LOVELAND — Average home prices ticked up in 2019 across Northern Colorado and many parts of the Boulder Valley, regions that saw prices come close to doubling over the past decade.
The Group Inc. president Brandon Wells presented a breakdown of annual and 10-year housing trends Wednesday evening during the firm’s annual real estate forecast held at the Embassy Suites Loveland. About 1,000 people attended the event.
The 2nd of a 2-part series featuring Lauran Arledge, CEO, boldfont Coaching; Kim Drumgo, Chief Diversity Officer, Anthem Blue Cross Blue Shield; Elizabeth Rita, Founder & Senior Investigator, Investigations Law Group; and Peter Salas, Chairman, Latino Chamber of Commerce of Boulder County.
When The Group founding partner Larry Kendall predicted massive growth in Northern Colorado and beyond during a 2010 forecast, skeptics scoffed, Wells told BizWest.
“There was a lot of doubt when he said housing prices could double in the next decade,” Wells said. “In many cases, they have doubled or come very close. His insights were pretty accurate.”
Developing The Group’s annual forecast is an all-year process.
“We have 300 Realtors and staff at the Group, and we all live here, we work here and we’re steeped in the local real estate environment on a day-to-day basis,” Wells said. “We are constantly surveying and taking in insights.”
Here are some highlights from those insights:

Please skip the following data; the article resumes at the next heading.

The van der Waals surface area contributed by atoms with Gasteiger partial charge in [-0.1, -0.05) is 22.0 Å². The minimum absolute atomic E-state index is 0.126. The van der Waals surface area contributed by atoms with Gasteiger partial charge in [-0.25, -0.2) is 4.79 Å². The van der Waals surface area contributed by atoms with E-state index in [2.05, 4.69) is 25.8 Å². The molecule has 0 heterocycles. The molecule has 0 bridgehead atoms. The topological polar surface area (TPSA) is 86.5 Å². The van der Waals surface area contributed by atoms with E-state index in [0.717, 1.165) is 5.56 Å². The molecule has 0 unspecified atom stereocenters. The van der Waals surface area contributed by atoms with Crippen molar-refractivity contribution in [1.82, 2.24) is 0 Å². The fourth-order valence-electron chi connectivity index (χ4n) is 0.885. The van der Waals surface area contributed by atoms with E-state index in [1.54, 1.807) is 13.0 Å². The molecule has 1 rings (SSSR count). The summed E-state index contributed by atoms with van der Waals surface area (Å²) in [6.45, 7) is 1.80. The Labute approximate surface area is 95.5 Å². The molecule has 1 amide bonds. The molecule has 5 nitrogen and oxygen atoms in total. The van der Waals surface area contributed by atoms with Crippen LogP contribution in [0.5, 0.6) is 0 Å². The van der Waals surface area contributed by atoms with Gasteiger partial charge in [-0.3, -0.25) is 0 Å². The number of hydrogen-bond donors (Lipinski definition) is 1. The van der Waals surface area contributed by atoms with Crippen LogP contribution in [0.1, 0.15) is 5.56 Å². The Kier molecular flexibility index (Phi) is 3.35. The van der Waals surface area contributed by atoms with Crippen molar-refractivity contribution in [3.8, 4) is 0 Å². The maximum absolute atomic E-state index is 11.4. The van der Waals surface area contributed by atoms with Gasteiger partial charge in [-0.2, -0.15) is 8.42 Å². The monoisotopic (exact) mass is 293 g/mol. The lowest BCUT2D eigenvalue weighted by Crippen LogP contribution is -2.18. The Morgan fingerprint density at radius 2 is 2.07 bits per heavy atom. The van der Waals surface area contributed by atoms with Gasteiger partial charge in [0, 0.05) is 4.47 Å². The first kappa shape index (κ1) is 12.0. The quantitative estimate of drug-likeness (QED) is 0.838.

- The average home price in Fort Collins was $430,887 in 2019, up 2 percent from the previous year. That 2019 price is 86 percent higher than the 2010 average price of $231,118.
- Loveland’s 2019 average price was $409,236, up 5.4 percent from 2018 and up 91 percent from 2010’s $214,609 average.
- The average home price in the Greeley-Evans market grew 4.7 percent in 2019 to $302,837. That’s a 135 percent increase over a 10-year period.
- In Longmont, the average home price fell 0.8 percent in 2019 to $473,442. Wells noted that this drop does not necessarily reflect depreciation of home values. Rather, it indicates that more smaller, less-expensive homes came onto the market during the year. Since 2010, Longmont prices are up 122 percent.
- The most expensive real estate in the region was in Boulder, where average prices were $923,430 in 2019. That’s up 4 percent on the year and 91 percent for the decade.
- The Group expects 10,900 total home sales in the region during 2020, up from in 2019. The firm’s predictions were roughly 98 percent to 99 percent accurate during last year’s forecast.
Wells said he doesn’t expect the region’s real estate fortunes to reverse course in the coming decade.
“There is going to be continued population increases from people desiring the quality of life we have here in Northern Colorado,” he said. “Jobs are still abundant. I don’t think growth will necessarily continue at the same rate that we’ve seen, but we should see very sustained growth.”